The GM A-body frame has underpinned many of the most storied nameplates in muscle car history. My favorite incarnations of the platform were the first- and second-generation frames, developed in 1964 and 1968, respectively, when the A-body served as a base for not only the companies most popular medium-sized coupes, but also many of the meanest rides to ever come out of the GM stable.
These RWD monsters had plenty of space for a huge engine to sit comfortably on a taut frame. It was on this platform that many car enthusiasts recognize the first real muscle car was created.
The ‘Goat’ is born, and it’s a screamer
GM had originally placed a 330ci restriction on the V8s allowed in its A-body models when they went into production in 1964. Pontiac found a way around the restriction by selling a 389ci block in what it marketed as a limited production version of the Le Mans coupe, called the GTO.
After the limited production GTO became a blockbuster for the Pontiac label, the big brass at GM saw the potential allowing bigger engines could have in attracting increasingly speed-hungry consumers into showrooms.
A-bodies take their place as the leaders of the pack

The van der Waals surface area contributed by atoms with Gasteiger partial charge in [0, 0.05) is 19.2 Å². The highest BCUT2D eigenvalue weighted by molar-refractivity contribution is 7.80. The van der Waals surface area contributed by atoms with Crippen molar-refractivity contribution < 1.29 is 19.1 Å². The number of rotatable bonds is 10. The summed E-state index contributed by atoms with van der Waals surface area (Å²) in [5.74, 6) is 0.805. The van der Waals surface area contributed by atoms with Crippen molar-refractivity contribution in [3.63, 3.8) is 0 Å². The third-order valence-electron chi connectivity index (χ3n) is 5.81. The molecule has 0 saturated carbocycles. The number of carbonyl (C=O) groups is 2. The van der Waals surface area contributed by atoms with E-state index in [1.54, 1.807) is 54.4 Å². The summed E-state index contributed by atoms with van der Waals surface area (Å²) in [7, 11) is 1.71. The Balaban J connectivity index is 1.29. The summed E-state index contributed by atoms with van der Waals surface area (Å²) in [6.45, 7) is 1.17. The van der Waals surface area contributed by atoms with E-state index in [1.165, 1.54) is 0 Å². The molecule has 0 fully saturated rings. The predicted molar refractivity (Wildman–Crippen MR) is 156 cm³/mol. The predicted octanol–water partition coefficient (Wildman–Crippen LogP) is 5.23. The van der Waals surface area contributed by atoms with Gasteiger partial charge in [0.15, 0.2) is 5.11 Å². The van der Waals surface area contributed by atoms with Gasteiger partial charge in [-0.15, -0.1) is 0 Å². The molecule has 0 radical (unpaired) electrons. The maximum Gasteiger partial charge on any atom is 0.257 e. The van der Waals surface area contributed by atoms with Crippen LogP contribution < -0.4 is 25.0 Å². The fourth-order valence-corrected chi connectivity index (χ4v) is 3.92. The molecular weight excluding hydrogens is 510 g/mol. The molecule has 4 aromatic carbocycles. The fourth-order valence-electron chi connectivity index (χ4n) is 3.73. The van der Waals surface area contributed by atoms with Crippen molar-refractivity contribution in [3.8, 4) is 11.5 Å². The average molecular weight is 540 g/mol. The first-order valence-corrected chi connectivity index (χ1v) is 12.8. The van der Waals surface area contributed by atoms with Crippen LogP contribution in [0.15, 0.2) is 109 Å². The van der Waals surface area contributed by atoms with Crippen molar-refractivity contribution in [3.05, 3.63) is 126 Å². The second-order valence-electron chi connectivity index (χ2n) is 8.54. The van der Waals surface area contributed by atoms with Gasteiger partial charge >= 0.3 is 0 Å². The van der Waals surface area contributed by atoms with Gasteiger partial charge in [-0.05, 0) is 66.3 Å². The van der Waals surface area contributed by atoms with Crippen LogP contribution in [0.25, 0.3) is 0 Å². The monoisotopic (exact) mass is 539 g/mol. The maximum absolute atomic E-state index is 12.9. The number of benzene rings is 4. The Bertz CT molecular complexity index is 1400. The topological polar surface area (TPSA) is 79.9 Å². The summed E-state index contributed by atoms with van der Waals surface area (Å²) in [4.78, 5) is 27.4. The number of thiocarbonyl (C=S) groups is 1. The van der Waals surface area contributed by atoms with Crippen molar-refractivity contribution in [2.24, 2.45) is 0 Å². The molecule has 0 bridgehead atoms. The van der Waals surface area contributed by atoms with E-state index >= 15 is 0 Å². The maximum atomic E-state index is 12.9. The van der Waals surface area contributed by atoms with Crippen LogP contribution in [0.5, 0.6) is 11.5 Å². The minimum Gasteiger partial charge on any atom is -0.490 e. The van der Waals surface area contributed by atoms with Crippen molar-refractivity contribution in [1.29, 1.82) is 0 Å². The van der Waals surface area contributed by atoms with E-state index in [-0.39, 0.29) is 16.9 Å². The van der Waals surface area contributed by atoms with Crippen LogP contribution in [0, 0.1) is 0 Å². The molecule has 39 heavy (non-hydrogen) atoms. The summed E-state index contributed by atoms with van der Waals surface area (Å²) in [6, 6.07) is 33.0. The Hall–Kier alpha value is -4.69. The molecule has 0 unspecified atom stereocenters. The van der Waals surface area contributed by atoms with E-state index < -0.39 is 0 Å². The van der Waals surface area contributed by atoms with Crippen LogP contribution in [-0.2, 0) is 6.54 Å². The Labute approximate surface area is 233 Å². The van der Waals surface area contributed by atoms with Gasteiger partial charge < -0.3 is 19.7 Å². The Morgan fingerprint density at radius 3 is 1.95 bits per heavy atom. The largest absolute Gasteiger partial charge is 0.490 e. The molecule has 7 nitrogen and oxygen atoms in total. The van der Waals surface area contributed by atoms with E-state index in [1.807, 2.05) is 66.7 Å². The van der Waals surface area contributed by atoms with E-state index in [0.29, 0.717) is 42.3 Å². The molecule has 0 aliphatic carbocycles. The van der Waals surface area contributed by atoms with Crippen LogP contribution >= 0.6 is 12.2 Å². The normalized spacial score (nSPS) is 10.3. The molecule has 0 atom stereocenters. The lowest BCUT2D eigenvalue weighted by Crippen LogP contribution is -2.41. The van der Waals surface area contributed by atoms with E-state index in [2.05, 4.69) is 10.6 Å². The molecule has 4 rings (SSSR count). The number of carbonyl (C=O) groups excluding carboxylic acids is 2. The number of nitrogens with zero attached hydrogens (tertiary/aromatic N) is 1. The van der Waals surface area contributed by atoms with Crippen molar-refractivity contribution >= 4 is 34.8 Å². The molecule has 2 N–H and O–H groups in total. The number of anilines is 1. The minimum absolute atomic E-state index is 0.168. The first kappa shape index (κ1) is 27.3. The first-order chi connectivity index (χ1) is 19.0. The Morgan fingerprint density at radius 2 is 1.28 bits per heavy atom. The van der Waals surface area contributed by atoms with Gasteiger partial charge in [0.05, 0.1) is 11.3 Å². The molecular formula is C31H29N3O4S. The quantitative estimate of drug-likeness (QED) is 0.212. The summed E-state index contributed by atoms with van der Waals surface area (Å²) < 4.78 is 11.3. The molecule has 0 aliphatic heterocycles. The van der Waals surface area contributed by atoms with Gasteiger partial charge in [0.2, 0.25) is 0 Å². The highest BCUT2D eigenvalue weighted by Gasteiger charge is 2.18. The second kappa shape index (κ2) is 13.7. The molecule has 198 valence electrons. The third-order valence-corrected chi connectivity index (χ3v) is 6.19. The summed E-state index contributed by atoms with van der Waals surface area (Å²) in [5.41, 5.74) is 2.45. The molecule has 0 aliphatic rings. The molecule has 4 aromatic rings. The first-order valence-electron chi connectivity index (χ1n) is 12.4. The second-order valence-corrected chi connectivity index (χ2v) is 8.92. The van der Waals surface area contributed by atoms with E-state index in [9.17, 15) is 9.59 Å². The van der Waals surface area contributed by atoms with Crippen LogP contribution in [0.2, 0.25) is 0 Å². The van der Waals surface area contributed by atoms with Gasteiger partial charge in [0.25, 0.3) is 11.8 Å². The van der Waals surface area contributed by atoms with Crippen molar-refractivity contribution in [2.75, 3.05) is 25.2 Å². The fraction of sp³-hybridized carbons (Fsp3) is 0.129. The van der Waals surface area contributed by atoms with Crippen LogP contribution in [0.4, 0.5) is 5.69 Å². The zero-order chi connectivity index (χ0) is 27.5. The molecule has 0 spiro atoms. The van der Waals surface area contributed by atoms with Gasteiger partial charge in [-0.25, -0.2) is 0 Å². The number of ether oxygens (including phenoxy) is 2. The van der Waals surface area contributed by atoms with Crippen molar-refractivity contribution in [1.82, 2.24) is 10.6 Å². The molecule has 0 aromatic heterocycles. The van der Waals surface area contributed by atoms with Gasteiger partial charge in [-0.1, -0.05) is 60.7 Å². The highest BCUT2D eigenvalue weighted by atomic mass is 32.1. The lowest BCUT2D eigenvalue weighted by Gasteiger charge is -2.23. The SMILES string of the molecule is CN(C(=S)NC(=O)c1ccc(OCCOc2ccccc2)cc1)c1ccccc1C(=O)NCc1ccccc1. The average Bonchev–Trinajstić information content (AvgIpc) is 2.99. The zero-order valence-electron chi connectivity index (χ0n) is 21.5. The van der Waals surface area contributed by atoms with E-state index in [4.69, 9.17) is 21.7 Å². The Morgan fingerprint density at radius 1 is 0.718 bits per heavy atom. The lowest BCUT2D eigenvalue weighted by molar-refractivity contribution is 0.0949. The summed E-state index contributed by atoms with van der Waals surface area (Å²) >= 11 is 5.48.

The engines only got bigger for cars on this platform, as the second-generation models readied for battle with the giant Mopar V8s dominating at drag strips across the country.
In 1970, Chevy set the benchmark all other muscle cars would have to live up to when it dropped a massive 454ci LS6 big block V8 under the hood of the Chevelle SS – the biggest production engine ever available in a hot rod.
These coupes were popular because they offered great performance at a reasonable price. These two factors were accomplished because of the economic success of platform sharing among brands, but also, counter to that notion, strong brand identity at the time.
Friendly competition breeds a beautiful ride
When A-Bodies reigned in the 60s and 70s, Olds, Buick, Pontiac and Chevy all produced their own engines, and in many ways were in competition with each other. The Olds 442 was created largely in response to the brand wanting some of the sales Pontiac won from the GTO. This friendly competition sparked stronger engines and better designs across the board at GM.
This practice largely died when value-engineering came into fashion in the late 70’s, 80s and 90s. This was when sweet rides with big engines and sweet looks made way for clones like the Cavalier and Sunfire, or the Grand Am and Alero, that ultimately led to the death of some once great nameplates.
Powered by Facebook Comments